5 Facts About 2019 Basola Medal for Outstanding Research in Inorganic Chemistry Recipient Kim Renee Dunbar
Get to Know Kim Renee Dunbar, Who Has Gained Honor For Her Years of Service in the Field of Inorganic Chemistry
Kim Renee Dunbar, who was chosen as the winner of the prestigious 2019 Basola Medal for Outstanding Research in Inorganic Chemistry, has received dozens of awards and honors over her 30-year career.
This latest award is presented each year by Northwestern University and co-sponsored by the American Chemical Society Chicago Section. It was awarded to Kim Renee Dunbar for her contributions to inorganic chemistry. The Fred Basolo Medal was established by the former students of Fred Basolo in appreciate for his contributions to inorganic chemistry at Northwestern University.
“I am deeply honored to receive this medal,” said Kim Renee Dunbar. “[Fred Basolo] and I had many long talks, and he regaled me with stories about the history of coordination chemistry,” Kim Renee Dunbar said. “He was a wonderful role model and an inspiration to me.”
In addition to this prestigious award she received this year, here are five other things you should know about chemistry professor Kim Renee Dunbar.
- Kim Renee Dunbar joined the Texas A&M Department of Chemistry faculty in 1999. At the University, she holds the Davidson Professorship in Science. During her time at Texas A&M, Kim Renee Dunbar has received a great deal of recognition, including being named a University Distinguished Professor in 2007 and being the first female chair holder in the history of the College of Science.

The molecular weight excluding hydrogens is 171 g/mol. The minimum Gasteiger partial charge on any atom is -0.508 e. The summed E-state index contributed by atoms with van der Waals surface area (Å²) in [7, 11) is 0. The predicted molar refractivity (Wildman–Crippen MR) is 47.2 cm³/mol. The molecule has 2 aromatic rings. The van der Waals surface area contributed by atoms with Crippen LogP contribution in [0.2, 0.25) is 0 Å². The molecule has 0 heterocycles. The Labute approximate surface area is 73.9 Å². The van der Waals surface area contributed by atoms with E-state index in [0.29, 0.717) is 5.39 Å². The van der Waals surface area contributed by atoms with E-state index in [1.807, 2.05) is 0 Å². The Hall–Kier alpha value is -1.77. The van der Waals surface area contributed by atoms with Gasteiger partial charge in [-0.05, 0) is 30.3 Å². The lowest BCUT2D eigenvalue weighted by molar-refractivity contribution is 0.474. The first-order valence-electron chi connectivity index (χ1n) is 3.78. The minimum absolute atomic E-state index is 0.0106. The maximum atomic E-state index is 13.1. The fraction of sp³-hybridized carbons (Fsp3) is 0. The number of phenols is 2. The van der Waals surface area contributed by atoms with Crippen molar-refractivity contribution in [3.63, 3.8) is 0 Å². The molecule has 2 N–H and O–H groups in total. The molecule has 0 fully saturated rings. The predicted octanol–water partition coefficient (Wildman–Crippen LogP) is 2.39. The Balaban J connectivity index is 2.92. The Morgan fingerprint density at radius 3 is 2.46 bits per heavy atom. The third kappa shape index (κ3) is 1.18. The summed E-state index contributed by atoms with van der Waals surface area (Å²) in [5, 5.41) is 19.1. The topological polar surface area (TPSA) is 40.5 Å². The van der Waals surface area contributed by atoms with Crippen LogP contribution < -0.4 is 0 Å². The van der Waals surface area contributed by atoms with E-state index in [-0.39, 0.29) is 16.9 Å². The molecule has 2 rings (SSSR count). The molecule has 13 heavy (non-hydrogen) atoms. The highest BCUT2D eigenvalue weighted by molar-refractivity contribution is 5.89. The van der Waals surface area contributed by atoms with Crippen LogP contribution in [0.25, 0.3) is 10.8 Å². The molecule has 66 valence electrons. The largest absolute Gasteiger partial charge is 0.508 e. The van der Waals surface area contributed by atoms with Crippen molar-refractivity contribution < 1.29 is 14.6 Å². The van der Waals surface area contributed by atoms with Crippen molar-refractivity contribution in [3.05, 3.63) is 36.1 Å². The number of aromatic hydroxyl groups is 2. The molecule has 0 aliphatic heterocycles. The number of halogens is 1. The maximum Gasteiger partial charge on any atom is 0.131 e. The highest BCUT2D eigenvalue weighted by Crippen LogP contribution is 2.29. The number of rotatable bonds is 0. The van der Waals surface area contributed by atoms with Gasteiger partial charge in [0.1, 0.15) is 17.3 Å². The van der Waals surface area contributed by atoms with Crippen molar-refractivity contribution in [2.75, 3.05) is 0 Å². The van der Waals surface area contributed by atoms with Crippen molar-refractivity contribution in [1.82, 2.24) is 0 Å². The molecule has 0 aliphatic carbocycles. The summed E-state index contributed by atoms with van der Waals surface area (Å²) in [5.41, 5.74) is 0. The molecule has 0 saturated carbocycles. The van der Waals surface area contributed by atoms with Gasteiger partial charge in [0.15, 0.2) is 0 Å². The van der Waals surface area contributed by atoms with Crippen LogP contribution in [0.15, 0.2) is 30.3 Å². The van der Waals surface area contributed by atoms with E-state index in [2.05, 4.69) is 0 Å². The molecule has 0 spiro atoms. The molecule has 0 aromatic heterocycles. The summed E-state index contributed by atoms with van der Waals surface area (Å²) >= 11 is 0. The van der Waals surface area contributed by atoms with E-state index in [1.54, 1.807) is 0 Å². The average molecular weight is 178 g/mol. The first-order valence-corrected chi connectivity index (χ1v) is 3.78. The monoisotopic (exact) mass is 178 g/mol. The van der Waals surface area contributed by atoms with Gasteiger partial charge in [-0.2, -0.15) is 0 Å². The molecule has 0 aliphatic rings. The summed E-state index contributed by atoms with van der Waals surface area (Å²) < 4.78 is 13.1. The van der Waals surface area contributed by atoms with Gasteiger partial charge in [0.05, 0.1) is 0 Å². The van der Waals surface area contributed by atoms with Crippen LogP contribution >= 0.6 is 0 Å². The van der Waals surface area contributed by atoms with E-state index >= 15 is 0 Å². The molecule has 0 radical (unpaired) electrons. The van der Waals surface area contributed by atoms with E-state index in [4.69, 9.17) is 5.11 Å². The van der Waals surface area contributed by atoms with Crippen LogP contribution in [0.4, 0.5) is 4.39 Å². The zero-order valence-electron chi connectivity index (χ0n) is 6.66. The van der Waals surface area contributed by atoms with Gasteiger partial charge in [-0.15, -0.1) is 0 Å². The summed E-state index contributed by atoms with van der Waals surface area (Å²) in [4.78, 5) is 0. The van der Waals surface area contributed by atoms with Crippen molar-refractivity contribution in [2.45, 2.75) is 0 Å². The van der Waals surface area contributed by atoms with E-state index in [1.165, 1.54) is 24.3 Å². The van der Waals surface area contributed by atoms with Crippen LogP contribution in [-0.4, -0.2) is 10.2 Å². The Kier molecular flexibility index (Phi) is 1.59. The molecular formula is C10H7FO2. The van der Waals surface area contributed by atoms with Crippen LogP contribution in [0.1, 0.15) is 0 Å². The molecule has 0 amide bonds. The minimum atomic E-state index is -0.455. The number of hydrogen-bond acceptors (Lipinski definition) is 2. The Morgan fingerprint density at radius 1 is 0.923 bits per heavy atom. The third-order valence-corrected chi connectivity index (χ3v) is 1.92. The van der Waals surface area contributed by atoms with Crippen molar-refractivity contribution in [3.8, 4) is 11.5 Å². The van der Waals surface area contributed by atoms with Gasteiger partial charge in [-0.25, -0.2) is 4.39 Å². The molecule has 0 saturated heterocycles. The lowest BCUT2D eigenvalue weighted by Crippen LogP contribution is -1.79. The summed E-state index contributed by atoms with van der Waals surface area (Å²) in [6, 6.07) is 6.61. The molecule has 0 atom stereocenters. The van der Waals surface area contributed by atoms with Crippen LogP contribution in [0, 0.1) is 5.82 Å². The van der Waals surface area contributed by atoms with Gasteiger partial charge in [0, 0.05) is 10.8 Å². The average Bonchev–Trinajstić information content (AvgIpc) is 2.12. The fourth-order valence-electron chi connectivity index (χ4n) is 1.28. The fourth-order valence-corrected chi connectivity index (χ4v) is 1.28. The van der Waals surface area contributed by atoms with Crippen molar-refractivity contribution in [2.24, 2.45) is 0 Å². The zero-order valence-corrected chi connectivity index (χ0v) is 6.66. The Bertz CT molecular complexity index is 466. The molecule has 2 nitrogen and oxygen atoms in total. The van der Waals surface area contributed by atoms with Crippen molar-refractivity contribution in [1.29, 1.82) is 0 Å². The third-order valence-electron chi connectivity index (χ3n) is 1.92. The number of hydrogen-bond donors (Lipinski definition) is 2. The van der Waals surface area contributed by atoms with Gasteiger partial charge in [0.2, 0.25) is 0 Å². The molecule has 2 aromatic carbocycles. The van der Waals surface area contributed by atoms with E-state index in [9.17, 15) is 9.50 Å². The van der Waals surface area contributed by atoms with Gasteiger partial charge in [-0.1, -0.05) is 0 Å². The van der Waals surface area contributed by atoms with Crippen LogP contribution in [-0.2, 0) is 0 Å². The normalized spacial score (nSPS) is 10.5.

- Kim Renee Dunbar specializes in synthetic, structural and physical inorganic and bioorganic chemistry.
- The research in synthetic and structural inorganic chemistry that Kim Renee Dunbar and her group has produced in the Chemistry Department at Texas A&M Department has been funded primarily by the National Science Foundation, the Department of Energy, the ACS-Petroleum Research Fund and the Welsh Foundation. Her research is focused on the application of coordination chemistry principles to the solution of diverse problems at the interface of inorganic chemistry and biochemistry as well as inorganic chemistry and materials.
- Kim Renee Dunbar is a Fellow of the American Chemical Society, The Royal Society of Chemistry, the American Institute of Chemists and the American Association for the Advancement of Science. She also received the 2015 ACS Award for Distinguished Service in the Advancement of Inorganic Chemistry, a National Organization for the Professional Advancement of Black Chemists and Chemical Engineers President’s Award, an Alfred P. Sloan Foundation Fellowship and a Camille and Henry Dreyfus Teacher-Scholar Award, as well as many other awards throughout her 30-year career
- Kim Renee Dunbar was born in Mount Pleasant, Pennsylvania and grew up with her three sisters in a rural town near Pittsburgh. She attended Sewickley High School and received her B.S. degree in chemistry with a minor of mathematics from Westminster College. She received a Ph.D. from Purdue University in the field of Inorganic Chemistry.